The vehicle in front of me saw the stopped SUV at the last second and swerved towards the ditch just in time. I was prepared for driving into the sun and saw this close encounter unfold in front of me. My sunglasses were already in position and my speed had been reduced due to the limited visibility.
Before you strap yourself into your vehicle, a simple check of the time and weather can tell you if you will be driving directly into the sun at some point during your travels. There’s no need to be caught off guard while hurtling down the highway at about 30 metres per second.
Here’s how you should prepare for the likely event that the sun will rise and set every day. All sarcasm aside, it’s serious business:
1. Look farther up the road and stay focused on your driving so you can know ahead of time when you may be turning to face directly into the sun. Think ahead and be ready.
2. Have good sunglasses at the ready. By this I mean within a seconds’ reach and not stuffed away in the glove box, purse or sliding around the floor of the vehicle. Ideally, keep them on your head, ready to be swung down in a split second when needed.
3. Expect traffic to slow when you do head into the sun.
4. Be prepared to pull off the road in a safe place if you still can’t see. Don’t stop on the travelled portion of the road as the driver in the aforementioned SUV did. The sun will rise high enough or sink low enough in a few minutes to allow safer driving. Be patient.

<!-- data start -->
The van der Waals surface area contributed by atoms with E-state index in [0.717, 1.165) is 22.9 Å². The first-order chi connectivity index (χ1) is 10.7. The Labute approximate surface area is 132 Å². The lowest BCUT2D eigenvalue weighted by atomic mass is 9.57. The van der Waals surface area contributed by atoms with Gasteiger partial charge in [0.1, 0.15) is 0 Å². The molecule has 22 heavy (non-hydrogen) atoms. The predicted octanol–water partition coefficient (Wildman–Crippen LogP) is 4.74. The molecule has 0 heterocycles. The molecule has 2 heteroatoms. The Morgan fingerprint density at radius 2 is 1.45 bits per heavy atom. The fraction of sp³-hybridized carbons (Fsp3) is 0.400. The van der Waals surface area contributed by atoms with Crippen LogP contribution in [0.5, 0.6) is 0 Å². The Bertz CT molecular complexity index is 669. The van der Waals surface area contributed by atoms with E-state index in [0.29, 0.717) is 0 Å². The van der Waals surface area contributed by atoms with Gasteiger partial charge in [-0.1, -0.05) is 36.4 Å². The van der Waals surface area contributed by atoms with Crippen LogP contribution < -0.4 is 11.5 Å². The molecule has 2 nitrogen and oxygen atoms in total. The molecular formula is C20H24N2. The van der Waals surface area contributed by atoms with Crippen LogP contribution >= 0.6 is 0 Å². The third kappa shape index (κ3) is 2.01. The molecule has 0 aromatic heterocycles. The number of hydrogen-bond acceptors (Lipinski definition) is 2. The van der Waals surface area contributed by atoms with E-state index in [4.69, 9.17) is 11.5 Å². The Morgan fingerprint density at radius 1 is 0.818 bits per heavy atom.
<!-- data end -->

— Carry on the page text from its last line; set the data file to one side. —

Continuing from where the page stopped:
5. Your car’s sun visor should be lowered when needed so the sun is blocked.
6. Try not to look directly into the sun but towards the edge of the road. Looking directly into the sun can cause eye damage.
7. Reduce your speed to reflect the fact that visibility is compromised. You don’t have to slow to a crawl but slow down enough to compensate for reduced visibility.
8. Leave a bigger gap between you and the vehicles in front of you and remember to keep an eye on your rear view mirrors for any vehicles rapidly closing in from behind.
9. Keep your windows clean, especially the inside of your windshield. Off-gases from the vinyl dashboard will start to coat the inside surface of your windshield with an opaque film that greatly reduces visibility when the sun shines directly on it. It is much worse for those who smoke in their vehicles. A good quality glass cleaner or a simple mixture of vinegar and water will clean this film off.
10. Put your headlights on, (not just your DRLs), not so much for the light ahead of you but for your tail lights, which only come on when your headlights are on full. Having your tail lights on will enable motorists behind you to see you better.

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Sun glare suspected as cause >

Two sent to hospital after two car accident on East Main Street this morning | Record-Journal

MERIDEN, CT - A two car accident on East Main Street at the intersection of Swain Avenue sent two people to the hospital and closed one side of the road for about an hour this morning.

Police said the accident happened shortly after 7 a.m. Two people were sent to Yale New Haven Hospital, police said.

The accident is under investigation, but police said sun glare appears to have been a factor. One officer said as police were responding to the accident, they had trouble with the sun glare as well…

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“Sun glare was a major factor” >

School Bus Rear-Ended in Winchester |

WINCHESTER, VA - The Frederick County Sheriff's Office is investigating a school bus accident in Winchester.